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How to save money at presentation centres

A room with a chair and a window.

Walking into a preconstruction condo presentation sales centre ill-prepared can run you thousands of extra dollars over what will likely already be the most expensive financial decision of your life.

Erica Mary Smith, broker of record at Stomp Realty in Toronto, has some pointers for first-time preconstruction condominium buyers. Firstly, go to the presentation centre with a sales agent representing your best interests, she advises, because they won’t let the builder’s sales representative get away with anything.

“My business partner and I worked in sales offices for five or six years, and a lot of people don’t know you can bring a realtor into a preconstruction office and the sales office rep will know they can’t get away with anything,” she said. “Your closing costs for preconstruction are typically 16-20% if you don’t know how to negotiate, whereas a realtor can keep it down to 8%.”

Development charges

In Toronto, DCs have increased in recent years and developers are often desperate to recoup the difference—and who better from than the unsuspecting consumer.

are up to $10,000 from $2,500-5,000, so make sure they’re capped,” said Smith. “You should also make sure park levies are capped too. If the city comes back when your unit is complete and the levies have gone up to $25,000 and you don’t have them capped at $10,000 when you sign your agreement, you’re on the hook.”

Other fees written into purchase agreements are money grabs that shouldn’t be difficult to have removed.

“There are other fees you can get removed, like the gas BBQ hook up fee and the hydro hook up fee, which could come to $3,000-4,000, which any developer knows is a money grab, and you can have it removed from the agreement.”

Assignment fees

Another expensive fee involves assignments, which, should the buyer choose to flip the unit before moving in, can cost them $5,000-10,000 that will go directly to the developer.

“If you want to assign, you have to pay that to the developer, but there should actually be no fee,” said Smith. “It’s the lawyers who put it in there, but all you’re doing is literally changing a name on the agreement. If you can’t get them to do it for nothing, it should be no more than $500.”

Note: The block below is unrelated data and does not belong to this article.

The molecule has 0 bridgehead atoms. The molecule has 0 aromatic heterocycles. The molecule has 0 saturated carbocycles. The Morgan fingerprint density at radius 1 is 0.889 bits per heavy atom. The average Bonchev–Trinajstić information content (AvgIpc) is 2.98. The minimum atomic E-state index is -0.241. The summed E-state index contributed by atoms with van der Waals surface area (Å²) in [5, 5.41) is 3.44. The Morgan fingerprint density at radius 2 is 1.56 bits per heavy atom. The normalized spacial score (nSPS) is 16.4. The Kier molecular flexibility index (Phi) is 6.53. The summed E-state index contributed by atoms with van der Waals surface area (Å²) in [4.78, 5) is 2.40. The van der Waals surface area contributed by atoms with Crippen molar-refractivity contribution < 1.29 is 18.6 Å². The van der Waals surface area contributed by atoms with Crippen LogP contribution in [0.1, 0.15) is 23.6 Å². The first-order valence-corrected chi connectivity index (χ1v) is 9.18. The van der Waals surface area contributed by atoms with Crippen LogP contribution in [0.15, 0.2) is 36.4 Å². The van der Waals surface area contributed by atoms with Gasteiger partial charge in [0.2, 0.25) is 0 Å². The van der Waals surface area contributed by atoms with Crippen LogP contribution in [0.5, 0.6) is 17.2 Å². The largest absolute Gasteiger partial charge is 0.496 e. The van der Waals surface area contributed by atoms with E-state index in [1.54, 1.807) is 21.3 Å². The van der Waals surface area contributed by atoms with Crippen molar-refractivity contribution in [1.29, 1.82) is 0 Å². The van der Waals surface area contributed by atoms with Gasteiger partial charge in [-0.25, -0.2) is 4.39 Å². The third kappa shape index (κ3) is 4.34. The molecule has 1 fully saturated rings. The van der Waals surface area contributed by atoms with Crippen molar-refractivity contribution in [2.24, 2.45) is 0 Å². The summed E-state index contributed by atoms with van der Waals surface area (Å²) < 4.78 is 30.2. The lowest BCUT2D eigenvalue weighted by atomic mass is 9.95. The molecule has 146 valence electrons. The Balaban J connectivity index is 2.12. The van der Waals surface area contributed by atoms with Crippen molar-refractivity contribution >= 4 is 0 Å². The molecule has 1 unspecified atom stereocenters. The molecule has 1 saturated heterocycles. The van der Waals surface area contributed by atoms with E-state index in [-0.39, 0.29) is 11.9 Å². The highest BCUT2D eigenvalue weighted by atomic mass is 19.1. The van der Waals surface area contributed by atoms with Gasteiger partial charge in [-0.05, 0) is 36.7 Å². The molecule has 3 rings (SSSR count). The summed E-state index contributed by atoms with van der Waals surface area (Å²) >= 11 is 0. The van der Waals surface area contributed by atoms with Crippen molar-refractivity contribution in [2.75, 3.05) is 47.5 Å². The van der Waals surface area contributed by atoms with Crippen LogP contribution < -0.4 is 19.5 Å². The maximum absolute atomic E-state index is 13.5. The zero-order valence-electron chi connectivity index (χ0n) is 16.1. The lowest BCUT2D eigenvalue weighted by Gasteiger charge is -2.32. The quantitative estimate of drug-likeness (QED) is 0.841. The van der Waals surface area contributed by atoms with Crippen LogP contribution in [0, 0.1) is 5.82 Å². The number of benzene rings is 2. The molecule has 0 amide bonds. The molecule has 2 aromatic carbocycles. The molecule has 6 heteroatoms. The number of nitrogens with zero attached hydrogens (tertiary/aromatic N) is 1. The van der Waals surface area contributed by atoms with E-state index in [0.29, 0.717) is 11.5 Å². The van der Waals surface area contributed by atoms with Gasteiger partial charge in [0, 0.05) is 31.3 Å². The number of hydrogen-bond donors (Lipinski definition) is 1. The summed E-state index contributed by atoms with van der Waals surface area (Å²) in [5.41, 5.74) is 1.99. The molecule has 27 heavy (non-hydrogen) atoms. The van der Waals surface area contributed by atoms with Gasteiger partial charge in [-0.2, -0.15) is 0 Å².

Today, Toronto’s condo market is replete with assignment flipping because the COVID-19 pandemic has caused purchasers to rethink where they want to live, and that has, without a doubt, pleased many developers.

“Nowadays, with COVID, there are so many assignments on the market that developers who got people to spend $5,000-10,000 are milking it.”

Lease amendment

This is crucial for investors because, without it, they have to pay a hefty HST. Between , unit purchasers pay the developer interest, maintenance fees and property taxes, and unless specified in their purchase agreement, they cannot legally lease their units.

“If your agreement is six months or one year, you’re paying $2,000 a month to the developer,” said Smith. “When investors buy a preconstruction unit, it’s all about the cash flow, and if they don’t have that amendment in there allowing them to lease their unit, they cannot legally do it.”

This is especially imperative for neophyte investors to know, added Smith.

“If your intention is to lease out your unit upon closing, you have to pay the HST, and that can be anywhere from $35,000 to $60,000 on closing, and a builder will never tell you that. You can apply to get some of it back, and you may get 90% returned, but so many people have tried getting away with paying no capital gains in recent years that the government cracked down on rebates.”

Many people lie and tell developers they will live in their units for at least a year, but it probably isn’t worth getting busted.

Upgrades aren’t free

This should be obvious because nothing’s free in life, but Smith says that many visitors to presentation centres don’t realize that cost additional money.”

“Lots of people like upgrades—they walk in and see an awesome kitchen and a pumped up unit, but the reality is you have to pay extra for all that stuff,” she said. “When you go through a showroom, ask what is and isn’t upgradable, because you can end up paying over $50,000 on upgrades after a showing.”

About the Author

Neil Sharma is the Editor-In-Chief of Canadian Real Estate Wealth and Real Estate Professional. As a journalist, he has covered Canada’s housing market for the Toronto Star, Toronto Sun, National Post, and other publications, specializing in everything from market trends to mortgage and investment advice. He can be reached at neil@crewmedia.ca.

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